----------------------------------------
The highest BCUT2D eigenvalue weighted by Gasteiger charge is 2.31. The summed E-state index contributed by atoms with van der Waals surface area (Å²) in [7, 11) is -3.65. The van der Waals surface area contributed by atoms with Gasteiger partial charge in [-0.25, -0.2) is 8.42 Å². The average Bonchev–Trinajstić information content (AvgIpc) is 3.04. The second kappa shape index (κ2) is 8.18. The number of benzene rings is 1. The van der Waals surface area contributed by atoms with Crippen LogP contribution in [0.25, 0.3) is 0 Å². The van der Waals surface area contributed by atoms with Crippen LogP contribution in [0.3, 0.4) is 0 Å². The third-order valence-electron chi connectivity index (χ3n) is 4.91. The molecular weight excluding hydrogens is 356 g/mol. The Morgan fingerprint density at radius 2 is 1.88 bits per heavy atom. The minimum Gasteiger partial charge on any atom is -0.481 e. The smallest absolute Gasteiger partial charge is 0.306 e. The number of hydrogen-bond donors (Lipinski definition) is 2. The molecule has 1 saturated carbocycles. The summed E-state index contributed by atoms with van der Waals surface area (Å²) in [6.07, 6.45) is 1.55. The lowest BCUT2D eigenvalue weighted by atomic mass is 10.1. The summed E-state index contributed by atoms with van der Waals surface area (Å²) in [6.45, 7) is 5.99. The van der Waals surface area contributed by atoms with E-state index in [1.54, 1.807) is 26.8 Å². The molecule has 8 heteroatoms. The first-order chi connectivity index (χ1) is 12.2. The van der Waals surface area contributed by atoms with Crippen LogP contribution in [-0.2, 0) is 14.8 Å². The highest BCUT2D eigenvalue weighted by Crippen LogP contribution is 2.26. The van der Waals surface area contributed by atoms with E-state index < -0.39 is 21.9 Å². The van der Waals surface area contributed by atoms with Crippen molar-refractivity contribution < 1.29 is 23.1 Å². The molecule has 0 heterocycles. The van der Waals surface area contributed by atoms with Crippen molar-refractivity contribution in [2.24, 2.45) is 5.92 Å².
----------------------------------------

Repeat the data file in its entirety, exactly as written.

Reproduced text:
The highest BCUT2D eigenvalue weighted by Gasteiger charge is 2.31. The summed E-state index contributed by atoms with van der Waals surface area (Å²) in [7, 11) is -3.65. The van der Waals surface area contributed by atoms with Gasteiger partial charge in [-0.25, -0.2) is 8.42 Å². The average Bonchev–Trinajstić information content (AvgIpc) is 3.04. The second kappa shape index (κ2) is 8.18. The number of benzene rings is 1. The van der Waals surface area contributed by atoms with Crippen LogP contribution in [0.25, 0.3) is 0 Å². The van der Waals surface area contributed by atoms with Crippen LogP contribution in [0.3, 0.4) is 0 Å². The third-order valence-electron chi connectivity index (χ3n) is 4.91. The molecular weight excluding hydrogens is 356 g/mol. The Morgan fingerprint density at radius 2 is 1.88 bits per heavy atom. The minimum Gasteiger partial charge on any atom is -0.481 e. The smallest absolute Gasteiger partial charge is 0.306 e. The number of hydrogen-bond donors (Lipinski definition) is 2. The molecule has 1 saturated carbocycles. The summed E-state index contributed by atoms with van der Waals surface area (Å²) in [6.07, 6.45) is 1.55. The lowest BCUT2D eigenvalue weighted by atomic mass is 10.1. The summed E-state index contributed by atoms with van der Waals surface area (Å²) in [6.45, 7) is 5.99. The van der Waals surface area contributed by atoms with E-state index in [1.54, 1.807) is 26.8 Å². The molecule has 8 heteroatoms. The first-order chi connectivity index (χ1) is 12.2. The van der Waals surface area contributed by atoms with Crippen LogP contribution in [-0.2, 0) is 14.8 Å². The highest BCUT2D eigenvalue weighted by Crippen LogP contribution is 2.26. The van der Waals surface area contributed by atoms with E-state index < -0.39 is 21.9 Å². The van der Waals surface area contributed by atoms with Crippen molar-refractivity contribution < 1.29 is 23.1 Å². The molecule has 0 heterocycles. The van der Waals surface area contributed by atoms with Crippen molar-refractivity contribution in [2.24, 2.45) is 5.92 Å².